You know you’re standing next to a writer when: their stance is unassuming, their posture is hunched, and when they move it’s only after hours of being in one spot either typing furiously, day dreaming earnestly, or working out that writer’s block by playing yet another game of computer solitaire. (Hey … don’t put it on the computer it you don’t want me to play it!)
You know you’re standing next to a dancer when: their stance is elegant, their posture is perfect, and when they move it’s by way of a grand jeté, or pas de bourrée. Even when they’re waiting to move, they somehow seem to be shimmering.
Sigh. By definition if you’re reading this then I must be writing it … so I fall into the first category. I was born with a writer’s build: short and squat; good for hunkering down for hours (days if necessary) crammed into a small spot, moving as little as possible and living off my own God-given insulation … goodness knows I could hole myself away and write the great American novel and never starve, just give me some chilled beverages (caffeinated if possible, please) and I’m good to go. Maybe that’s why dancers fascinate me. To see what a body can be when it’s in its most perfect state, and then to further that … to see that perfect body used for artistic expression is to see glory magnified one hundred fold.
Dancers inspire phrases of poetry and music; they are lithe and limber, they flutter and float, they’re graceful yet powerful, muscular yet ethereal. They leap and fall, tumble and stumble intentionally, no movement unnamed: cabriole, entrechat, pirouette, arabesque. Yet a dancer without a choreographer is like a violin without a bow; although the possibility of beauty is there, it takes one to awaken that beauty and bring it forth in the other. Without the choreographer bringing the dance to life, there would be no progression in the art of it, no influence of one dancer upon another, no innovation of movement, of interpretation, no distinction of what it means to be a Dancer versus someone who dances. Certainly, the joy of the human spirit can move the body. But only the choreographer can move many bodies as one. Choreography gives structure to the innate birthright of movement itself.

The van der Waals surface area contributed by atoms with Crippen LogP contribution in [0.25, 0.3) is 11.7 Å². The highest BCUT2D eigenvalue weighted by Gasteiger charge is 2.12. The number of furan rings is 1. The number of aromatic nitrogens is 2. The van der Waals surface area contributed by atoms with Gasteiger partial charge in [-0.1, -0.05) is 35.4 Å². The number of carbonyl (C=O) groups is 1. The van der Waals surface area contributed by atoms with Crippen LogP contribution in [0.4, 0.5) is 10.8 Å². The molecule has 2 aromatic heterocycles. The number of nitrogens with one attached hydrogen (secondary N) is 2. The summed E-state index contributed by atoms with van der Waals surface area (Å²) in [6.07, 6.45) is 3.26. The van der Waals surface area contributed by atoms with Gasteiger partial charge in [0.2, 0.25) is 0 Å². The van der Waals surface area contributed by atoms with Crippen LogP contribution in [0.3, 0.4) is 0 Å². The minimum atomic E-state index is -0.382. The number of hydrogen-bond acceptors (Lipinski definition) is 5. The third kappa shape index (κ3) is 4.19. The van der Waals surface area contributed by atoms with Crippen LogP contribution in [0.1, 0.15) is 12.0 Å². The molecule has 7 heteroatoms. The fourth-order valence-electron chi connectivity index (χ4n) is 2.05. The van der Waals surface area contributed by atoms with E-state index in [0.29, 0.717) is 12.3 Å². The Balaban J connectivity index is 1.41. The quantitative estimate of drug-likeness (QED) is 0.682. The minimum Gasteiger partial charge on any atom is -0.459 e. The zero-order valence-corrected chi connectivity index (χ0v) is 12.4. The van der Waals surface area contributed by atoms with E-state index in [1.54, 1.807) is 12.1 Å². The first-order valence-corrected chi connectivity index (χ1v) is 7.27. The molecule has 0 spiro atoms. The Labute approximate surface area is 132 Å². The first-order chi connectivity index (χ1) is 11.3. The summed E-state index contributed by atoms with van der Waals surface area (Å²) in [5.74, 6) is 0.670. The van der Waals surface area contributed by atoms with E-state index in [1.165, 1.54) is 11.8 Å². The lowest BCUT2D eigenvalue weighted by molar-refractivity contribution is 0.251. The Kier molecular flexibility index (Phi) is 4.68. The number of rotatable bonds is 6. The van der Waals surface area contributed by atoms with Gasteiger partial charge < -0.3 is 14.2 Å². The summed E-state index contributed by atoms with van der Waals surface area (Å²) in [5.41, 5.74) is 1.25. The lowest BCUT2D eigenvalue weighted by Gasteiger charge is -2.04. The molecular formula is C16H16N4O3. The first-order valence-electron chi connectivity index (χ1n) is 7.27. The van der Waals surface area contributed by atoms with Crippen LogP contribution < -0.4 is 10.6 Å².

Aside from a Swing Dance class I took one winter around ten years ago, the closest I ever got to a real dance studio was through Debbie Allen (And here’s where you start paying … in SWEAT!) … and half the time that FAME dance class was only the backdrop for some juicy exchange of gossip, or the set up for some mean-girl type stunt. In real life, girls like me don’t get to climb those stairs and enter that room; If we want to know that world, we have to buy a ticket to A Chorus Line and marvel at it from the orchestra section. We don’t get to blur the lines and step onto that hardwood floor and feel it vibrate as gravity defying leaps give way to synchronous landings.
Well, last night, that all changed. Last night I got to do something I never thought possible; I got to sit next to choreographer Seth Gertsacov as he led his corps de ballet through a rehearsal of his new piece entitled Ballet Verite which will be showing at the Baryshnikov Arts Center on March 9 and 10. He was kind enough to let me come and sit in on one of his rehearsals to see first hand all the hard work that goes into bringing a vision like this to life. Mr. Gertsacov started out many years ago as a professional ballet dancer and now is using his talents as a choreographer to continue his artistic vision; every step aligned with every note, every note metered out to a part of his story, and all of it the culmination of years of hard work, results of chances taken, decisions made based on a strong belief in his gift.